Aspects of Science

Aspects of Science

Aspects of Science

Aspects of Science

Excerpt

This book is an essay on faith. Not the faith which grew out of weariness and fear of oblivion, and which projected life beyond life, but faith in the reign of reason, which was to conquer fear and lead the triumphant march of man towards a more abundant life. Not the faith that moved mountains, but the faith that made the mountains yield up treasures which for eons lay inert in their bowels. Not the faith that rose to heaven in vociferous credos, but faith that indignantly denied that it had credos.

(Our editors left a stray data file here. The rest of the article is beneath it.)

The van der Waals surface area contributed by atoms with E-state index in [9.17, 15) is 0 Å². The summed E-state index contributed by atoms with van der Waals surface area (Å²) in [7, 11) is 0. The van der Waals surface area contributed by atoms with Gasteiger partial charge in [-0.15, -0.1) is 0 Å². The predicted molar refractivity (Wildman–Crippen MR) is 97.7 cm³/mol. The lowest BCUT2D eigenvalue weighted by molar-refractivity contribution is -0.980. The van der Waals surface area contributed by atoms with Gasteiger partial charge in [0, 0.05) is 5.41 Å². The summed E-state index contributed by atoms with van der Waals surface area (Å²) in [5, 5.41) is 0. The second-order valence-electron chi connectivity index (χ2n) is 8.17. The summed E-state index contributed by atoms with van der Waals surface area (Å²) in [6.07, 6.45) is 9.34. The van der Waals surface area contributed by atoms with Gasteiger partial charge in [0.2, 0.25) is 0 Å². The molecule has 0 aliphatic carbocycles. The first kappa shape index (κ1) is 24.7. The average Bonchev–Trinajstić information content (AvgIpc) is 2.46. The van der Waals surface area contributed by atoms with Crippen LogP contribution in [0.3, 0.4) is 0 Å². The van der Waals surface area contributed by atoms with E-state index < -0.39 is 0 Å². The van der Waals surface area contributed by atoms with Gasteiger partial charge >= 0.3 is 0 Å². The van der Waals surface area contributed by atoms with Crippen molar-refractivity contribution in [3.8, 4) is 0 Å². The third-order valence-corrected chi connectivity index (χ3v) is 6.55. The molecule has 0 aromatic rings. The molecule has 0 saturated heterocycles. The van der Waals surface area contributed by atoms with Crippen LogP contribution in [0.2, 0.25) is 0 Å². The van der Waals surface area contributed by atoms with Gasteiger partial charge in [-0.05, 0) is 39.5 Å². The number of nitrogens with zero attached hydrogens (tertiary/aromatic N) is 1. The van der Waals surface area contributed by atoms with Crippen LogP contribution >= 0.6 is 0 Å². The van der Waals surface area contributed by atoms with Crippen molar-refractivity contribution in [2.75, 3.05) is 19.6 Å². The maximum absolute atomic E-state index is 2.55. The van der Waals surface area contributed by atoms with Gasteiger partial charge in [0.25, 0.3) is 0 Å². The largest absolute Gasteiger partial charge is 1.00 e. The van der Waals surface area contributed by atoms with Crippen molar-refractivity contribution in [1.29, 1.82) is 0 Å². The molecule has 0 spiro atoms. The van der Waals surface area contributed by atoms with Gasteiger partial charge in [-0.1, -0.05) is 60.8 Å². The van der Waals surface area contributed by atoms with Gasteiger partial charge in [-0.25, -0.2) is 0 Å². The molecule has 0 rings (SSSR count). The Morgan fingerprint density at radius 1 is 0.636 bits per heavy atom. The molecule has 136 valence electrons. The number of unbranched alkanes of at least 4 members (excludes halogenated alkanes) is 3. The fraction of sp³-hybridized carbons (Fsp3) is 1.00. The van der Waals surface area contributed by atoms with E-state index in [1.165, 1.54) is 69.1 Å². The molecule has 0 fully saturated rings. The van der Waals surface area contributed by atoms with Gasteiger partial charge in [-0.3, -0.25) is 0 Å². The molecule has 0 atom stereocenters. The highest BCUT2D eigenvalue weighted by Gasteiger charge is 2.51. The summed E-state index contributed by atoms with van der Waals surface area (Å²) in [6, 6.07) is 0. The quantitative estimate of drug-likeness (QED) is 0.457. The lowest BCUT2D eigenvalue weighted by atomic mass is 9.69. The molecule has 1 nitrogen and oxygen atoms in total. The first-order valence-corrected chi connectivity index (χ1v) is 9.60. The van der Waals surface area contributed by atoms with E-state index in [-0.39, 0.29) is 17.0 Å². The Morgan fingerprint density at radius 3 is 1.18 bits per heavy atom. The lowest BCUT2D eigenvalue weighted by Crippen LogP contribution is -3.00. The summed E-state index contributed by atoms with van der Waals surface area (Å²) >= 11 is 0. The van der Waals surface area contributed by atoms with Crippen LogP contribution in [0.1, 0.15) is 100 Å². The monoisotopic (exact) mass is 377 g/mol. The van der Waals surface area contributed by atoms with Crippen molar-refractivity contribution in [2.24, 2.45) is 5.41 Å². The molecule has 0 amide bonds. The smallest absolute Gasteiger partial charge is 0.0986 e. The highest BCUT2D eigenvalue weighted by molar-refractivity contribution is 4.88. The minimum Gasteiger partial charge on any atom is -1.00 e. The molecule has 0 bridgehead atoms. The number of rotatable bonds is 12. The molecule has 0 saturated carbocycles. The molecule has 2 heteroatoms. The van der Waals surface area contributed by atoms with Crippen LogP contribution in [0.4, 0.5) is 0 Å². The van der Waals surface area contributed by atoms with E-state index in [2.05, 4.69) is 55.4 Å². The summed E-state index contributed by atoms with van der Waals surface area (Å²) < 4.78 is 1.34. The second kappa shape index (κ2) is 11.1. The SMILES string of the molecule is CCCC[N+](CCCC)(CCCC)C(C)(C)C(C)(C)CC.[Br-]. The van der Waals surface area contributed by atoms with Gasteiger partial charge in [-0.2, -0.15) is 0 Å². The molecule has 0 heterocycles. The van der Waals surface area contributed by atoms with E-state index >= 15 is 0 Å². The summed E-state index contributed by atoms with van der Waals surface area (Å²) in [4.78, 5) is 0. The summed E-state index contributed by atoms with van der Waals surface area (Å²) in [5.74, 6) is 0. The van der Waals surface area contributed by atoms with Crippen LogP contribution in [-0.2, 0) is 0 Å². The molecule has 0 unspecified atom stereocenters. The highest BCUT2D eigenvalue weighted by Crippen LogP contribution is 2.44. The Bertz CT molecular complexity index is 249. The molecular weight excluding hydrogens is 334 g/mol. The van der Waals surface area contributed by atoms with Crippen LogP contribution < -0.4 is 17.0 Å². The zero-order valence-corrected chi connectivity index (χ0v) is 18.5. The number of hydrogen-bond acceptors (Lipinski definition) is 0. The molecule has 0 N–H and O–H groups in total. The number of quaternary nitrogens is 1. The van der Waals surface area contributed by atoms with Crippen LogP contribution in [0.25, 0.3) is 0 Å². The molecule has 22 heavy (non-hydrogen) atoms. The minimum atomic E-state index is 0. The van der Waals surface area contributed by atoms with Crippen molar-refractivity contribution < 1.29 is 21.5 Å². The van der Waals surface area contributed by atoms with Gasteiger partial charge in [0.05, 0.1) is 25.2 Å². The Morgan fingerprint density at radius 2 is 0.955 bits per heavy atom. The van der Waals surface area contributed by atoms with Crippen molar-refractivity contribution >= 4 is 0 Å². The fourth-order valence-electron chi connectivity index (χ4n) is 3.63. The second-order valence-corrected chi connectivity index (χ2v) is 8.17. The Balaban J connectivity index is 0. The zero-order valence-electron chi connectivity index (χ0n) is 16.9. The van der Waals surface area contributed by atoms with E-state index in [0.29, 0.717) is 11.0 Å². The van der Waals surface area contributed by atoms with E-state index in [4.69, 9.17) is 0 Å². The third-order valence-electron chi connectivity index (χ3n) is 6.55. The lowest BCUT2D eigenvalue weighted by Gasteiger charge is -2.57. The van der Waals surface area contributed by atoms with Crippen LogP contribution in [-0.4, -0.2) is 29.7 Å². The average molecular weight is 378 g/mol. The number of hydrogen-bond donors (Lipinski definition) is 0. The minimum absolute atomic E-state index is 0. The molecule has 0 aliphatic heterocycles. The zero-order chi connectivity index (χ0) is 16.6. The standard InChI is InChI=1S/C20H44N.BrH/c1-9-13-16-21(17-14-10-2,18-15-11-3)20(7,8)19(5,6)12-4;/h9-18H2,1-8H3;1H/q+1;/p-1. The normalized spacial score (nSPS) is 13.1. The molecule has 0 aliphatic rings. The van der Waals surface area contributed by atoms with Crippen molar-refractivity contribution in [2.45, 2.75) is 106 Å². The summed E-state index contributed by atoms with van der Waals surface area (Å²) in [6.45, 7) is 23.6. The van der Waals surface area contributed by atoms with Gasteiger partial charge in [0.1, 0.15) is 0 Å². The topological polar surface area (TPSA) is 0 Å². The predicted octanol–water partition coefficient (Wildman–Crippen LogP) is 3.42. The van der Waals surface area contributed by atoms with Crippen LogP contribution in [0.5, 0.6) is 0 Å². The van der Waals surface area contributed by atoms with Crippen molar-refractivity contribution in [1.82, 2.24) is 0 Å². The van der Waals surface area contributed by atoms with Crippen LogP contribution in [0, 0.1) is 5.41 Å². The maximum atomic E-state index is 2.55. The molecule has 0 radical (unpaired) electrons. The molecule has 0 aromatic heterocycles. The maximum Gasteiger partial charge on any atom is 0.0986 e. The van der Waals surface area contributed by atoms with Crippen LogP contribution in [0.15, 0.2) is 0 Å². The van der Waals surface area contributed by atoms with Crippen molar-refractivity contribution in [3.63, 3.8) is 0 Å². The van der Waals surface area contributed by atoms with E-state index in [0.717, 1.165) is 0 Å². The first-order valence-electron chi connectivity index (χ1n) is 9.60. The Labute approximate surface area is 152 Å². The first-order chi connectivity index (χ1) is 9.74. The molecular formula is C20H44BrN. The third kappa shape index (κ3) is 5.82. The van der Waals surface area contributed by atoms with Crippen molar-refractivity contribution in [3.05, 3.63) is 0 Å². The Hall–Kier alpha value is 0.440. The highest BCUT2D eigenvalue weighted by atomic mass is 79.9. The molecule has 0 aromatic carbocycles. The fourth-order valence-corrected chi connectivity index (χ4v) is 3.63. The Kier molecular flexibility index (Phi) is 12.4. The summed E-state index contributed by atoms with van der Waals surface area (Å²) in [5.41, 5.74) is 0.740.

Faith that the world revealed to man by his senses was not a sheer chaos, but a universe; that this universe was accessible to his reason, nay, that it was the Supreme Reason, of which his own was but a feeble reflection. Faith that through recurring impressions man could wrest from Nature her secrets, that by willed acts he could foster these impressions and thus accelerate the acquisition of knowledge; that no bounds could be set to these willed acts, for what was done once could ever be repeated. Faith that the laws governing the universe were independent of man's cognition, of the processes which led to their discovery, of the modes of reasoning and interpretation; that these laws were immutable, and that even as the present derived from the past, so was the future predetermined by the present. Faith that man at last was on the way to the peak from which he could survey the universe and estimate his own place within it. Faith that by extending his knowledge man would increase his control over Nature; that through this growing control he would eventually be-

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